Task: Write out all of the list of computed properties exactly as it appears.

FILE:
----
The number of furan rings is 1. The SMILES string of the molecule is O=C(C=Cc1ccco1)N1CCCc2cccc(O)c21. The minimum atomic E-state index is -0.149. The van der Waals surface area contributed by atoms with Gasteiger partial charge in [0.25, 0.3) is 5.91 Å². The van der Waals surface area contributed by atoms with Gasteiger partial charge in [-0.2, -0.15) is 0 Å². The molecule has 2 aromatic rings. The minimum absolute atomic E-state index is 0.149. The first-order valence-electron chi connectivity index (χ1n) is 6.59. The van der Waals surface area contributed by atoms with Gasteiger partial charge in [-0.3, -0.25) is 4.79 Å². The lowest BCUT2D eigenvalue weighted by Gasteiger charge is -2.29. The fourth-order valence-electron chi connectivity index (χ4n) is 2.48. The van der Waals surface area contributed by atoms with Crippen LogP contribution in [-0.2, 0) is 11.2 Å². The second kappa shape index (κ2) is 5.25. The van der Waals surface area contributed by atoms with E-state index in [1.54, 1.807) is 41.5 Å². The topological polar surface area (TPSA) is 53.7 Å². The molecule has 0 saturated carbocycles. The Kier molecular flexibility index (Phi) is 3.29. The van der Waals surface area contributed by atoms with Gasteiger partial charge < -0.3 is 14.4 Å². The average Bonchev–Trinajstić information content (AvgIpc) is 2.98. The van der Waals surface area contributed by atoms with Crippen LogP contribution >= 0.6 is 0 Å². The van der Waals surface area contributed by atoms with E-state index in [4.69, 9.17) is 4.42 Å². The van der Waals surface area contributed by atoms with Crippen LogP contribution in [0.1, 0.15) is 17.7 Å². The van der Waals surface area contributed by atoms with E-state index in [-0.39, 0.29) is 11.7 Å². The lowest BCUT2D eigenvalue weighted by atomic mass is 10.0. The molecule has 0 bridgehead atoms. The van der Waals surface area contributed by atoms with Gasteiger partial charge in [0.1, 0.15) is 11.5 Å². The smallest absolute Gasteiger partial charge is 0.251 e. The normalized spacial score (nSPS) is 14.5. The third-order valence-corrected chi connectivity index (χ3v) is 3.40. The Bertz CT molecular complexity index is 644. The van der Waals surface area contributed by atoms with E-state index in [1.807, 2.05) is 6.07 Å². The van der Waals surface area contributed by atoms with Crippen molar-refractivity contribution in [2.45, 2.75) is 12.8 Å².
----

The number of furan rings is 1. The SMILES string of the molecule is O=C(C=Cc1ccco1)N1CCCc2cccc(O)c21. The minimum atomic E-state index is -0.149. The van der Waals surface area contributed by atoms with Gasteiger partial charge in [0.25, 0.3) is 5.91 Å². The van der Waals surface area contributed by atoms with Gasteiger partial charge in [-0.2, -0.15) is 0 Å². The molecule has 2 aromatic rings. The minimum absolute atomic E-state index is 0.149. The first-order valence-electron chi connectivity index (χ1n) is 6.59. The van der Waals surface area contributed by atoms with Gasteiger partial charge in [-0.3, -0.25) is 4.79 Å². The lowest BCUT2D eigenvalue weighted by Gasteiger charge is -2.29. The fourth-order valence-electron chi connectivity index (χ4n) is 2.48. The van der Waals surface area contributed by atoms with Crippen LogP contribution in [-0.2, 0) is 11.2 Å². The second kappa shape index (κ2) is 5.25. The van der Waals surface area contributed by atoms with E-state index in [1.54, 1.807) is 41.5 Å². The topological polar surface area (TPSA) is 53.7 Å². The molecule has 0 saturated carbocycles. The Kier molecular flexibility index (Phi) is 3.29. The van der Waals surface area contributed by atoms with Gasteiger partial charge < -0.3 is 14.4 Å². The average Bonchev–Trinajstić information content (AvgIpc) is 2.98. The van der Waals surface area contributed by atoms with Crippen LogP contribution >= 0.6 is 0 Å². The van der Waals surface area contributed by atoms with E-state index in [4.69, 9.17) is 4.42 Å². The van der Waals surface area contributed by atoms with Crippen LogP contribution in [0.1, 0.15) is 17.7 Å². The van der Waals surface area contributed by atoms with E-state index in [-0.39, 0.29) is 11.7 Å². The lowest BCUT2D eigenvalue weighted by atomic mass is 10.0. The molecule has 0 bridgehead atoms. The van der Waals surface area contributed by atoms with Gasteiger partial charge in [0.1, 0.15) is 11.5 Å². The smallest absolute Gasteiger partial charge is 0.251 e. The normalized spacial score (nSPS) is 14.5. The third-order valence-corrected chi connectivity index (χ3v) is 3.40. The Bertz CT molecular complexity index is 644. The van der Waals surface area contributed by atoms with E-state index in [1.807, 2.05) is 6.07 Å². The van der Waals surface area contributed by atoms with Crippen molar-refractivity contribution in [2.45, 2.75) is 12.8 Å².